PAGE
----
All 100,000+ K-12 STEM standards covered in TeachEngineering are collected, maintained and packaged by the Achievement Standards Network (ASN), a project of D2L (www.achievementstandards.org).

In the ASN, standards are hierarchically structured: first by source; e.g., by state; within source by type; e.g., science or mathematics; within type by subtype, then by grade, etc.

  • Construct an argument supported by empirical evidence that changes to physical or biological components of an ecosystem affect populations. (Grades 6 - 8) Details... View more aligned curriculum... Do you agree with this alignment?
  • Apply scientific principles to design a method for monitoring and minimizing a human impact on the environment. (Grades 6 - 8) Details... View more aligned curriculum... Do you agree with this alignment?
  • Construct an argument supported by evidence for how increases in human population and per-capita consumption of natural resources impact Earth's systems. (Grades 6 - 8) Details... View more aligned curriculum... Do you agree with this alignment?
  • Decisions to develop and use technologies often put environmental and economic concerns in direct competition with one another. (Grades 6 - 8) Details... View more aligned curriculum... Do you agree with this alignment?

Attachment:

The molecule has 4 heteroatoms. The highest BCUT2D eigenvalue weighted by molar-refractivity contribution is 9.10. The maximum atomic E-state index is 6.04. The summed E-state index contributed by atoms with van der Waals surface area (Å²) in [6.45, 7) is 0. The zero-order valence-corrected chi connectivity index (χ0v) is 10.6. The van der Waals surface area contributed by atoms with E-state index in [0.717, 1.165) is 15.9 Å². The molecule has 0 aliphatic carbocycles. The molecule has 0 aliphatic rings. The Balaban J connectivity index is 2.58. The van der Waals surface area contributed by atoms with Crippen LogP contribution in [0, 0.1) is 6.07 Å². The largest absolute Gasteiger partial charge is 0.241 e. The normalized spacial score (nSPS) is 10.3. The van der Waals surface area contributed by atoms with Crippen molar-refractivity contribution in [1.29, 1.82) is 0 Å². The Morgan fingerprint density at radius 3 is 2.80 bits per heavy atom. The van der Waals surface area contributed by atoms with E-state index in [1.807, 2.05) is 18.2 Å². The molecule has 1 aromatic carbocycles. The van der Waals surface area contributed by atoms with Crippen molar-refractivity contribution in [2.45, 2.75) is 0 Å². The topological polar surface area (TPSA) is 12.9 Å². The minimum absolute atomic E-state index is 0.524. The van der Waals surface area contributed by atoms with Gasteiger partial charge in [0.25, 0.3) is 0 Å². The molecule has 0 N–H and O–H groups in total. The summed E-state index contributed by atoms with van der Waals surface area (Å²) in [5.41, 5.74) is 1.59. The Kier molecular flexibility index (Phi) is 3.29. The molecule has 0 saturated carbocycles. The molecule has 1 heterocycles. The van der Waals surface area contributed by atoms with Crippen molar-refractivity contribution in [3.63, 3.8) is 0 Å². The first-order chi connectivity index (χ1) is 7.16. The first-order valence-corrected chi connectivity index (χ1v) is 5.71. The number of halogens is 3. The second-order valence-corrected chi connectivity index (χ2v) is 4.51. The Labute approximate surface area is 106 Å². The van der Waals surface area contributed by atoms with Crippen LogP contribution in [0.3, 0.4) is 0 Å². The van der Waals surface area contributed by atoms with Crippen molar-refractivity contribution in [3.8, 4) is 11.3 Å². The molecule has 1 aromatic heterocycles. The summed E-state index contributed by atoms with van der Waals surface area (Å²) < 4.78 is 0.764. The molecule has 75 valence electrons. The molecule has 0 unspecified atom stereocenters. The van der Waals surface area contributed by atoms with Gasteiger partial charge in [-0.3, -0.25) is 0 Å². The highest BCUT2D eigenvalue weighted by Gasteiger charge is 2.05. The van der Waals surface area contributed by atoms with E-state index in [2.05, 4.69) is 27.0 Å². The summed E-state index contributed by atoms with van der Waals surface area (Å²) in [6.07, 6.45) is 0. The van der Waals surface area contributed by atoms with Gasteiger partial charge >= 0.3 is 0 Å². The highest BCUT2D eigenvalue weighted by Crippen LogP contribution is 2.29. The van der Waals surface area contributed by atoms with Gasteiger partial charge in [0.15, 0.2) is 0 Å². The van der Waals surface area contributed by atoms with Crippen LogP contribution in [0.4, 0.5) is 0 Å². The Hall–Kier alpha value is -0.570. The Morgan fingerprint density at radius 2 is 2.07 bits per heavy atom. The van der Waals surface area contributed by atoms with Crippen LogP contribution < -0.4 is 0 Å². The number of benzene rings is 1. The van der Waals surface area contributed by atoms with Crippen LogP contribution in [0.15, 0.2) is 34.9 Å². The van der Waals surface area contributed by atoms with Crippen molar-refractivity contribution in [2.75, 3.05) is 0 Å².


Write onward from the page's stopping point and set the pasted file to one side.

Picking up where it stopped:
• Develop, communicate, and justify an evidence-based explanation about how ecosystems interact with and impact the global environment (Grade 6) Details... View more aligned curriculum... Do you agree with this alignment?
  • Examine, evaluate, question, and ethically use information from a variety of sources and media to investigate how environmental conditions affect the survival of individual organisms (Grade 6) Details... View more aligned curriculum... Do you agree with this alignment?
Suggest an alignment not listed above

Materials List

  • paper and pencils
  • access to the Internet
  • Microsoft PowerPoint® software or poster-making materials


A case study is an analysis that serves as an example. In this activity, you will read and analyze a case study in the form of an online presentation. It will serve as a model for a case study on an environmental issue that you will develop as a class project.


acronym: A word formed from the initial letters of a name, such as EPA for Environmental Protection Agency, or by combining initial letters or parts of a series of words, such as NIMBY for Not in My Backyard.

allowance trading: A market-based way to reduce pollution in which companies buy and trade the right (allowance) to emit a fixed amount of a pollutant.

analysis: The separation of a whole into its parts for individual study; the study of the parts and their interrelationships in making up a whole; a spoken or written presentation of such study.